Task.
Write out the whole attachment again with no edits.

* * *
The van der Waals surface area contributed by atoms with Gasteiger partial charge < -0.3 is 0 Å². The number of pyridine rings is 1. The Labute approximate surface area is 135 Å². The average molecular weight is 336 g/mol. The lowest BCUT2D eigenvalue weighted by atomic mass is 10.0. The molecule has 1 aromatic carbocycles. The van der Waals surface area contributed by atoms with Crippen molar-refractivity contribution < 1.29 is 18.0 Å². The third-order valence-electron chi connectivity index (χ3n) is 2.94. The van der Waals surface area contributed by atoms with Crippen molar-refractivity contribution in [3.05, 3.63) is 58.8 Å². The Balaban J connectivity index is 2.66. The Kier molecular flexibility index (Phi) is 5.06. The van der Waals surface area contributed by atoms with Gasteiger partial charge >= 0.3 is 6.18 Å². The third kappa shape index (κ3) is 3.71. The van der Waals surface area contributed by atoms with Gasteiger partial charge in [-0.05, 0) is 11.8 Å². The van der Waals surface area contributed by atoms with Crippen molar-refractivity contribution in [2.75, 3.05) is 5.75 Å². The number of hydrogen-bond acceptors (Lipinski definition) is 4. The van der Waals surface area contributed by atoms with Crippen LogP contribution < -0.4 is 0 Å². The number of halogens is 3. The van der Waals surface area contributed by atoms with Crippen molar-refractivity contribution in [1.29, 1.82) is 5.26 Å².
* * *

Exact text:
The van der Waals surface area contributed by atoms with Gasteiger partial charge < -0.3 is 0 Å². The number of pyridine rings is 1. The Labute approximate surface area is 135 Å². The average molecular weight is 336 g/mol. The lowest BCUT2D eigenvalue weighted by atomic mass is 10.0. The molecule has 1 aromatic carbocycles. The van der Waals surface area contributed by atoms with Crippen molar-refractivity contribution < 1.29 is 18.0 Å². The third-order valence-electron chi connectivity index (χ3n) is 2.94. The van der Waals surface area contributed by atoms with Crippen molar-refractivity contribution in [3.05, 3.63) is 58.8 Å². The Balaban J connectivity index is 2.66. The Kier molecular flexibility index (Phi) is 5.06. The van der Waals surface area contributed by atoms with Gasteiger partial charge >= 0.3 is 6.18 Å². The third kappa shape index (κ3) is 3.71. The van der Waals surface area contributed by atoms with Gasteiger partial charge in [-0.05, 0) is 11.8 Å². The van der Waals surface area contributed by atoms with Crippen molar-refractivity contribution in [2.75, 3.05) is 5.75 Å². The number of hydrogen-bond acceptors (Lipinski definition) is 4. The van der Waals surface area contributed by atoms with Crippen LogP contribution < -0.4 is 0 Å². The number of halogens is 3. The van der Waals surface area contributed by atoms with Crippen molar-refractivity contribution in [1.29, 1.82) is 5.26 Å².